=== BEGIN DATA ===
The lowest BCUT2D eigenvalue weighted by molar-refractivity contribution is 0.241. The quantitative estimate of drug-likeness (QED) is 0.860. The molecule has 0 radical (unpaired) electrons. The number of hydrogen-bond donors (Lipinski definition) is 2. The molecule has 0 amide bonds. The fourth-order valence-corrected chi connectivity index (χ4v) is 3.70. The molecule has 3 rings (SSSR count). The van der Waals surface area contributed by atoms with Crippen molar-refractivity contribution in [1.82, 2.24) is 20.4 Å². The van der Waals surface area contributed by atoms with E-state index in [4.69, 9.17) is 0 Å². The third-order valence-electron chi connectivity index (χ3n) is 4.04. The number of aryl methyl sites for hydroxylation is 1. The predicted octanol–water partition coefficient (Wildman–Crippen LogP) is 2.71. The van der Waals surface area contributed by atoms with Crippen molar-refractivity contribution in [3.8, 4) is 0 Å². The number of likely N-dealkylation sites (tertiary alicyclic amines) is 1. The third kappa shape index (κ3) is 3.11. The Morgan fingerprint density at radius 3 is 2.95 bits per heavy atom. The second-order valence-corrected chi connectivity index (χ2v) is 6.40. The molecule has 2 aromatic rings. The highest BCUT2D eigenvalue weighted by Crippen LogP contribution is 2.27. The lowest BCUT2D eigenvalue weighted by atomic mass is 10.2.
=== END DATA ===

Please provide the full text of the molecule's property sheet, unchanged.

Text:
The lowest BCUT2D eigenvalue weighted by molar-refractivity contribution is 0.241. The quantitative estimate of drug-likeness (QED) is 0.860. The molecule has 0 radical (unpaired) electrons. The number of hydrogen-bond donors (Lipinski definition) is 2. The molecule has 0 amide bonds. The fourth-order valence-corrected chi connectivity index (χ4v) is 3.70. The molecule has 3 rings (SSSR count). The van der Waals surface area contributed by atoms with Crippen molar-refractivity contribution in [1.82, 2.24) is 20.4 Å². The van der Waals surface area contributed by atoms with E-state index in [4.69, 9.17) is 0 Å². The third-order valence-electron chi connectivity index (χ3n) is 4.04. The number of aryl methyl sites for hydroxylation is 1. The predicted octanol–water partition coefficient (Wildman–Crippen LogP) is 2.71. The van der Waals surface area contributed by atoms with Crippen molar-refractivity contribution in [3.8, 4) is 0 Å². The number of likely N-dealkylation sites (tertiary alicyclic amines) is 1. The third kappa shape index (κ3) is 3.11. The Morgan fingerprint density at radius 3 is 2.95 bits per heavy atom. The second-order valence-corrected chi connectivity index (χ2v) is 6.40. The molecule has 2 aromatic rings. The highest BCUT2D eigenvalue weighted by Crippen LogP contribution is 2.27. The lowest BCUT2D eigenvalue weighted by atomic mass is 10.2.